JOHN BOEHNER: This debate isn't about President Obama and the house Republicans. It isn't about Congress in the White House. It's about what's standing between the American people and the future we seek for ourselves and our families.

MARTIN: And I'd like to ask each of you because you're both leaders of organizations. You've spent a lot time around politics. Mr. Morial you were an elected official, you're a sub. I'd like to ask each of you who do you think is responsible or what do you think is responsible for this impasse and Mr. Jealous I'll ask you first?

JEALOUS: Sure, well, you know, we are at a time when there are great obstructionists in Congress who really have created a situation where business just can't get done. I mean, you know, there has always been a way for Republicans and Democrats to come together in the past and deal with these issues when you go through the history of it but we've never been in a time when we've had people oh, so absolutely committed to sort of an all or nothing approach.

MARTIN: And Mr. Morial what do you think?

MORIAL: I think the conservative interests in Congress artificially connected what is a routine vote on the debt ceiling to their political agenda which is to slash domestic programs that support and help working Americans and I think they've created an artificial crisis that the president has sought to manage within that context but I think it's clear at this point that the conservative interests the very conservative interests in Congress want to hold the nation hostage until their agenda is agreed to and I think it's got to be stood up to because it's a form of blackmail.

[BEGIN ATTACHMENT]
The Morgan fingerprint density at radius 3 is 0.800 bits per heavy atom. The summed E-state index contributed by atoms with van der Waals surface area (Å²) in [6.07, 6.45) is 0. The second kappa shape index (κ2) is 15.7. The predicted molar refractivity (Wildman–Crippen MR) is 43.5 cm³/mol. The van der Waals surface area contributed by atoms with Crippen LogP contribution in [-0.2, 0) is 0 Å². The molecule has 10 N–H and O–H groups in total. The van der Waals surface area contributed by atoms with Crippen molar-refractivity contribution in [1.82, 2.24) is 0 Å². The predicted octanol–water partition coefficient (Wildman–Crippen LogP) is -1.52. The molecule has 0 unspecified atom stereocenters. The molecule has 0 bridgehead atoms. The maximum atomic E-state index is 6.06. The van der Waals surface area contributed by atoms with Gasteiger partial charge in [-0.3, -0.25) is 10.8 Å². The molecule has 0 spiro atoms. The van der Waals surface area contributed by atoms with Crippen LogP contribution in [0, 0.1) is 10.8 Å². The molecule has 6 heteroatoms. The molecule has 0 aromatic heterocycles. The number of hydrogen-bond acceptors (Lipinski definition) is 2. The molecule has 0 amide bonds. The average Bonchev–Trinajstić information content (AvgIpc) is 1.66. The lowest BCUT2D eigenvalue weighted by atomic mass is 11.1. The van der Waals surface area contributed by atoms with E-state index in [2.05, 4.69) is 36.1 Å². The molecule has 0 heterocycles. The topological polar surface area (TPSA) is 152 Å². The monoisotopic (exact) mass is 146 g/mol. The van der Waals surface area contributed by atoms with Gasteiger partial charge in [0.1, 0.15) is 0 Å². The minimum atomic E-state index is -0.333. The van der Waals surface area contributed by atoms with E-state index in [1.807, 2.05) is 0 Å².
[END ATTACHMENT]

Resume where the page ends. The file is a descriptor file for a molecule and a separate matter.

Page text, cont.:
MORIAL: By saying if you don't agree to deep cuts that affect domestic programs protecting the military, protecting homeland security, protecting the tax code as it is today we're not going to vote for the debt ceiling and (unintelligible).

MARTIN: (unintelligible) and I'm asking how do you think it well, how should it be properly addressed?

MORIAL: I think that people should not agree to their demands and it is certainly going to cause and I think that well meaning productive and constructive members of Congress I think that there are a number of sort of middle ground plans that are on the table. The president certainly has offered one that as he described it last night requires a balanced approach if we're in a crisis and if we're talking about shared sacrifice in order to achieve shared prosperity or that there be meaningful shared sacrifice.

The plan--the Tea Party plan is not about shared sacrifice. It's about placing burdens on the backs of the most vulnerable Americans and that is just a non starter for the National Urban League and for the constituencies that we have to advocate for.

MARTIN: Well, speaking of a shared sacrifice and shared burdens it does appear that the burdens of the current economic difficulties are not being born equally as we've mentioned. The--at 16.2 percent of African-Americans are now unemployed. That is much higher than the general population of it's and I'd like to ask you. I'll start with you Mr. Jealous do you think the president is doing enough to address this issue?